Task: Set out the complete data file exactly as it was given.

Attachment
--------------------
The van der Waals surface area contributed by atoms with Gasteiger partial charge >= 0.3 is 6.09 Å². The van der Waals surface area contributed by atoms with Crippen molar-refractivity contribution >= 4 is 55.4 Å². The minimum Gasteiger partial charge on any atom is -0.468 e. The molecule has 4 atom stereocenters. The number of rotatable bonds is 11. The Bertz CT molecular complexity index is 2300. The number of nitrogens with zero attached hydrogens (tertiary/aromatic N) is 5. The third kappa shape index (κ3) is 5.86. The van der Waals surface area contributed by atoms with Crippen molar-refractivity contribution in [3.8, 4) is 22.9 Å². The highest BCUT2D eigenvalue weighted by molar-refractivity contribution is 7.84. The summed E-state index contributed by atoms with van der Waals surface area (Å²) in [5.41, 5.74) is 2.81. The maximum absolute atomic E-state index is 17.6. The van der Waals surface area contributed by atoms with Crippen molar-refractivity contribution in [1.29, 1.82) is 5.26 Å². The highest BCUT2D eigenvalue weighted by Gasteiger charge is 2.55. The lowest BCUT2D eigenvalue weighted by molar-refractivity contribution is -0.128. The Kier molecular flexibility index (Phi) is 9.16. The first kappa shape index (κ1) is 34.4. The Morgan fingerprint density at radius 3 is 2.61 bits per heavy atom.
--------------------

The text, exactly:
The van der Waals surface area contributed by atoms with Gasteiger partial charge >= 0.3 is 6.09 Å². The van der Waals surface area contributed by atoms with Crippen molar-refractivity contribution >= 4 is 55.4 Å². The minimum Gasteiger partial charge on any atom is -0.468 e. The molecule has 4 atom stereocenters. The number of rotatable bonds is 11. The Bertz CT molecular complexity index is 2300. The number of nitrogens with zero attached hydrogens (tertiary/aromatic N) is 5. The third kappa shape index (κ3) is 5.86. The van der Waals surface area contributed by atoms with Crippen molar-refractivity contribution in [3.8, 4) is 22.9 Å². The highest BCUT2D eigenvalue weighted by molar-refractivity contribution is 7.84. The summed E-state index contributed by atoms with van der Waals surface area (Å²) in [5.41, 5.74) is 2.81. The maximum absolute atomic E-state index is 17.6. The van der Waals surface area contributed by atoms with Crippen molar-refractivity contribution in [1.29, 1.82) is 5.26 Å². The highest BCUT2D eigenvalue weighted by Gasteiger charge is 2.55. The lowest BCUT2D eigenvalue weighted by molar-refractivity contribution is -0.128. The Kier molecular flexibility index (Phi) is 9.16. The first kappa shape index (κ1) is 34.4. The Morgan fingerprint density at radius 3 is 2.61 bits per heavy atom.